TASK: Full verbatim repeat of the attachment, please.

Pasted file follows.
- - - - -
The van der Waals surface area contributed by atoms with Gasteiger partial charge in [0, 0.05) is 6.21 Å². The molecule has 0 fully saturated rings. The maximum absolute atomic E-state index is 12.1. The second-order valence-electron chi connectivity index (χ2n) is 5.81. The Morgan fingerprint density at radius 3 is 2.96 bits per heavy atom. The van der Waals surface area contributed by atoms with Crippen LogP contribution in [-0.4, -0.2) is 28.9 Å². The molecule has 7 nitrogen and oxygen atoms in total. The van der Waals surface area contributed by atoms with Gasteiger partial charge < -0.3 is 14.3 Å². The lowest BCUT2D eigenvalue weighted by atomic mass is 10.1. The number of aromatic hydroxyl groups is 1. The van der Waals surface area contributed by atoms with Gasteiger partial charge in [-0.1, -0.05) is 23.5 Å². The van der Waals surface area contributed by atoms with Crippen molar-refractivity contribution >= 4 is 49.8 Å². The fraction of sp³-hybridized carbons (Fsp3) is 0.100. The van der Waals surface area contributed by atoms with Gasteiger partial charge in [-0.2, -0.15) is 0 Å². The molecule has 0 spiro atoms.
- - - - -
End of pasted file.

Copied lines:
The van der Waals surface area contributed by atoms with Gasteiger partial charge in [0, 0.05) is 6.21 Å². The molecule has 0 fully saturated rings. The maximum absolute atomic E-state index is 12.1. The second-order valence-electron chi connectivity index (χ2n) is 5.81. The Morgan fingerprint density at radius 3 is 2.96 bits per heavy atom. The van der Waals surface area contributed by atoms with Crippen LogP contribution in [-0.4, -0.2) is 28.9 Å². The molecule has 7 nitrogen and oxygen atoms in total. The van der Waals surface area contributed by atoms with Gasteiger partial charge < -0.3 is 14.3 Å². The lowest BCUT2D eigenvalue weighted by atomic mass is 10.1. The number of aromatic hydroxyl groups is 1. The van der Waals surface area contributed by atoms with Gasteiger partial charge in [-0.1, -0.05) is 23.5 Å². The van der Waals surface area contributed by atoms with Crippen molar-refractivity contribution >= 4 is 49.8 Å². The fraction of sp³-hybridized carbons (Fsp3) is 0.100. The van der Waals surface area contributed by atoms with Gasteiger partial charge in [-0.2, -0.15) is 0 Å². The molecule has 0 spiro atoms.